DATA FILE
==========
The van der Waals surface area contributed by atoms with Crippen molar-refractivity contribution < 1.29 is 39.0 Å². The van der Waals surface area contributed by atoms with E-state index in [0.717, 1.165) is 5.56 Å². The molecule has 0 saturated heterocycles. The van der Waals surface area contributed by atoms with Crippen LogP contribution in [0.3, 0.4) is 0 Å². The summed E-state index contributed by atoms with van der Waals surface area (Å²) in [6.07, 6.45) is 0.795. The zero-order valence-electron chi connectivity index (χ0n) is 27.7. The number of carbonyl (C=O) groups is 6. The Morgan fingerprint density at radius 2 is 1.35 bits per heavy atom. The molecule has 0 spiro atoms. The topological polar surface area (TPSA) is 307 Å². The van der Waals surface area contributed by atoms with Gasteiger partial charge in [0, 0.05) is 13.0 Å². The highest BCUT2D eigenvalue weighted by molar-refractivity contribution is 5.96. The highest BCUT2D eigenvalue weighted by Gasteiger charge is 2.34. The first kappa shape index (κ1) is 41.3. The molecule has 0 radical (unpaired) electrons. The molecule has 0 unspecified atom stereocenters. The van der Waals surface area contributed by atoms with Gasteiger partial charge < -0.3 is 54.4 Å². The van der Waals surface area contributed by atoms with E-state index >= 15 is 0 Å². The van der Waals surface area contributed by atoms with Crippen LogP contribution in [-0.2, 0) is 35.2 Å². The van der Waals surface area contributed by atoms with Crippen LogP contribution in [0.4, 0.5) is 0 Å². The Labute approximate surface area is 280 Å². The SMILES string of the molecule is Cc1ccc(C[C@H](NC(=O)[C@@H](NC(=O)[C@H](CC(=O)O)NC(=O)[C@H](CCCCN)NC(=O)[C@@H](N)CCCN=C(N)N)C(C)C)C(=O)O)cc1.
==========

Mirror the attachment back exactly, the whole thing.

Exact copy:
The van der Waals surface area contributed by atoms with Crippen molar-refractivity contribution < 1.29 is 39.0 Å². The van der Waals surface area contributed by atoms with E-state index in [0.717, 1.165) is 5.56 Å². The molecule has 0 saturated heterocycles. The van der Waals surface area contributed by atoms with Crippen LogP contribution in [0.3, 0.4) is 0 Å². The summed E-state index contributed by atoms with van der Waals surface area (Å²) in [6.07, 6.45) is 0.795. The zero-order valence-electron chi connectivity index (χ0n) is 27.7. The number of carbonyl (C=O) groups is 6. The Morgan fingerprint density at radius 2 is 1.35 bits per heavy atom. The molecule has 0 spiro atoms. The topological polar surface area (TPSA) is 307 Å². The van der Waals surface area contributed by atoms with Gasteiger partial charge in [0, 0.05) is 13.0 Å². The highest BCUT2D eigenvalue weighted by molar-refractivity contribution is 5.96. The highest BCUT2D eigenvalue weighted by Gasteiger charge is 2.34. The first kappa shape index (κ1) is 41.3. The molecule has 0 radical (unpaired) electrons. The molecule has 0 unspecified atom stereocenters. The van der Waals surface area contributed by atoms with Gasteiger partial charge < -0.3 is 54.4 Å². The van der Waals surface area contributed by atoms with E-state index >= 15 is 0 Å². The van der Waals surface area contributed by atoms with Crippen LogP contribution in [-0.2, 0) is 35.2 Å². The van der Waals surface area contributed by atoms with Crippen LogP contribution in [0.4, 0.5) is 0 Å². The Labute approximate surface area is 280 Å². The SMILES string of the molecule is Cc1ccc(C[C@H](NC(=O)[C@@H](NC(=O)[C@H](CC(=O)O)NC(=O)[C@H](CCCCN)NC(=O)[C@@H](N)CCCN=C(N)N)C(C)C)C(=O)O)cc1.